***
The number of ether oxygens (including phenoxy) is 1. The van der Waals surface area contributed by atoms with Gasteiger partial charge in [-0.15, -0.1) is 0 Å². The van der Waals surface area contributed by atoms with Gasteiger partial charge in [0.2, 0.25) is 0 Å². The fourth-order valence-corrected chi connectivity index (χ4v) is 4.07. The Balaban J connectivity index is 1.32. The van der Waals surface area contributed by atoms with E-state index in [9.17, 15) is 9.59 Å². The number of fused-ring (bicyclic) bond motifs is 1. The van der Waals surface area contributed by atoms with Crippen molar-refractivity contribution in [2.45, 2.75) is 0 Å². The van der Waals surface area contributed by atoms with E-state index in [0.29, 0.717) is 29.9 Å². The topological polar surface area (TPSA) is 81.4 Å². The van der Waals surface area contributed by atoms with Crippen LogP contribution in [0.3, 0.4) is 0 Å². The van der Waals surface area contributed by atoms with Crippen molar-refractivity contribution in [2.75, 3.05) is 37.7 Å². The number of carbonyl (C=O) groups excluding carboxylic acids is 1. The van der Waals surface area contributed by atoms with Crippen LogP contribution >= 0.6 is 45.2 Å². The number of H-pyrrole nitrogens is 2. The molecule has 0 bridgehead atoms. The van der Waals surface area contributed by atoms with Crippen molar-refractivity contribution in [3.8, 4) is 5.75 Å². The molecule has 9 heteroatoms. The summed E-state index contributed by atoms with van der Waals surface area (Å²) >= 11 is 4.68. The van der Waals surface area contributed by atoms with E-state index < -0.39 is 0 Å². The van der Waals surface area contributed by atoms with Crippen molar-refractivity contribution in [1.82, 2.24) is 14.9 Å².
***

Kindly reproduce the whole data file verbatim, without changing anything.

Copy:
The number of ether oxygens (including phenoxy) is 1. The van der Waals surface area contributed by atoms with Gasteiger partial charge in [-0.15, -0.1) is 0 Å². The van der Waals surface area contributed by atoms with Gasteiger partial charge in [0.2, 0.25) is 0 Å². The fourth-order valence-corrected chi connectivity index (χ4v) is 4.07. The Balaban J connectivity index is 1.32. The van der Waals surface area contributed by atoms with E-state index in [9.17, 15) is 9.59 Å². The number of fused-ring (bicyclic) bond motifs is 1. The van der Waals surface area contributed by atoms with Crippen molar-refractivity contribution in [2.45, 2.75) is 0 Å². The van der Waals surface area contributed by atoms with E-state index in [0.29, 0.717) is 29.9 Å². The topological polar surface area (TPSA) is 81.4 Å². The van der Waals surface area contributed by atoms with Crippen LogP contribution in [0.3, 0.4) is 0 Å². The van der Waals surface area contributed by atoms with Crippen molar-refractivity contribution in [2.75, 3.05) is 37.7 Å². The number of carbonyl (C=O) groups excluding carboxylic acids is 1. The van der Waals surface area contributed by atoms with Crippen LogP contribution >= 0.6 is 45.2 Å². The number of H-pyrrole nitrogens is 2. The molecule has 0 bridgehead atoms. The van der Waals surface area contributed by atoms with Crippen molar-refractivity contribution in [3.8, 4) is 5.75 Å². The molecule has 9 heteroatoms. The summed E-state index contributed by atoms with van der Waals surface area (Å²) >= 11 is 4.68. The van der Waals surface area contributed by atoms with E-state index < -0.39 is 0 Å². The van der Waals surface area contributed by atoms with Crippen molar-refractivity contribution in [1.82, 2.24) is 14.9 Å².